Drug-resistant HIV 'on increase' in sub-Saharan Africa

Jul 24, 2012, 12:43 PM EDT
Monitoring of patients helps in detecting drug resistance

 
Studies on 26,000 untreated HIV-positive people in developing countries were reviewed by the team.
They said resistance could build up if people fail to stick to drug regimes, and because monitoring could be poor.
A UK HIV organisation said resistance was a serious problem in Africa where alternative treatments were lacking.
The researchers, from the World Health Organization (WHO) and University College London (UCL) found the most rapid increase in drug resistance occurred in East Africa, at 29% per year. In Southern Africa, it was 14% per year.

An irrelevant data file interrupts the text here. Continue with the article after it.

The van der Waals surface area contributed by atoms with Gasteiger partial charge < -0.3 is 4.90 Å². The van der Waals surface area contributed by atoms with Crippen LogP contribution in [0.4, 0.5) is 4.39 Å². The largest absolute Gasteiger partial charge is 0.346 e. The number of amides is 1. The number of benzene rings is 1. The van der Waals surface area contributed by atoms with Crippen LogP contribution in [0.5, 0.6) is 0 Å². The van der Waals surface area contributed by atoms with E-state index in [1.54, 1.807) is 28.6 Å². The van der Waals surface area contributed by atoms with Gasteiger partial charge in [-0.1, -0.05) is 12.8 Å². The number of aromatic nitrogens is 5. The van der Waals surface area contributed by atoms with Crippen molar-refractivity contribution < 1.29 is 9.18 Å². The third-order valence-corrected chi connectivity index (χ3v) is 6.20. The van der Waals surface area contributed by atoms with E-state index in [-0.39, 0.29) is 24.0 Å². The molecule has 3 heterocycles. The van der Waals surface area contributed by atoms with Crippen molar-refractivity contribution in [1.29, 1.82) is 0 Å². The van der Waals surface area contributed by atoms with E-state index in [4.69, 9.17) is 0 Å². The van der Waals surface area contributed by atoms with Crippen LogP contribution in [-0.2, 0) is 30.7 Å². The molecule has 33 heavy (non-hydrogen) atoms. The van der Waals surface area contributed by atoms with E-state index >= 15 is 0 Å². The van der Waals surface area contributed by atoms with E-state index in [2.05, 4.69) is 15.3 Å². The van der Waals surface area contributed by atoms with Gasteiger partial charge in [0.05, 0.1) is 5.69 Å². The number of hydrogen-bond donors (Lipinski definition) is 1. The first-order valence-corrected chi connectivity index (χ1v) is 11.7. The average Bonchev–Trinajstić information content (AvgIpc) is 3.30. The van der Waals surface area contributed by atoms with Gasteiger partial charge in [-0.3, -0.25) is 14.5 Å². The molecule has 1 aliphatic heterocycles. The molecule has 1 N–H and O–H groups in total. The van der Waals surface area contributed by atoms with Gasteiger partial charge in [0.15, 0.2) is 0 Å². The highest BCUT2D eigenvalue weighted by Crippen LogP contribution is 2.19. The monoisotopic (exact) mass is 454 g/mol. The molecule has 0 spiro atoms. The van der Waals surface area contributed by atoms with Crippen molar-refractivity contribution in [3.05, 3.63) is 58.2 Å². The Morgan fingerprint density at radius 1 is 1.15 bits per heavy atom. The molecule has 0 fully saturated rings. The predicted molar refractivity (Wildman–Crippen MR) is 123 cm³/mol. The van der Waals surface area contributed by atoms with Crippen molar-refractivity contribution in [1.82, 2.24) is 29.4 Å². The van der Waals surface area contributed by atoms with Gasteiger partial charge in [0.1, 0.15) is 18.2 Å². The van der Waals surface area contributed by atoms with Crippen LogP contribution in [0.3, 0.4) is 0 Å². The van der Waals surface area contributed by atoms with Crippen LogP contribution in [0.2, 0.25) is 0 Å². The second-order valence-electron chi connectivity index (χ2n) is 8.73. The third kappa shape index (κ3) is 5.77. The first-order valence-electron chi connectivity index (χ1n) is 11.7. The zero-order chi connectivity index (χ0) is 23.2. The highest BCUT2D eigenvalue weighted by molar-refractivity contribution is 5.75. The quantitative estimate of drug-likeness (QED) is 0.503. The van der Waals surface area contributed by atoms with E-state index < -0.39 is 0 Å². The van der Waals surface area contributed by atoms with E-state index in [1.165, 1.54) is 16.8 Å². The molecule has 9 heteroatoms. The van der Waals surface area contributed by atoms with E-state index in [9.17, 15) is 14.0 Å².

There was no change in resistance over time in Latin America and in West and Central Africa.
'Early warning'
Writing in the Lancet, authors Dr Silvia Bertagnolio from the WHO and Dr Ravindra Gupta at UCL said: "Without continued and increased national and international efforts, rising HIV drug resistance could jeopardise a decade-long trend of decreasing HIV/Aids-related illness and death in low- and middle-income countries."

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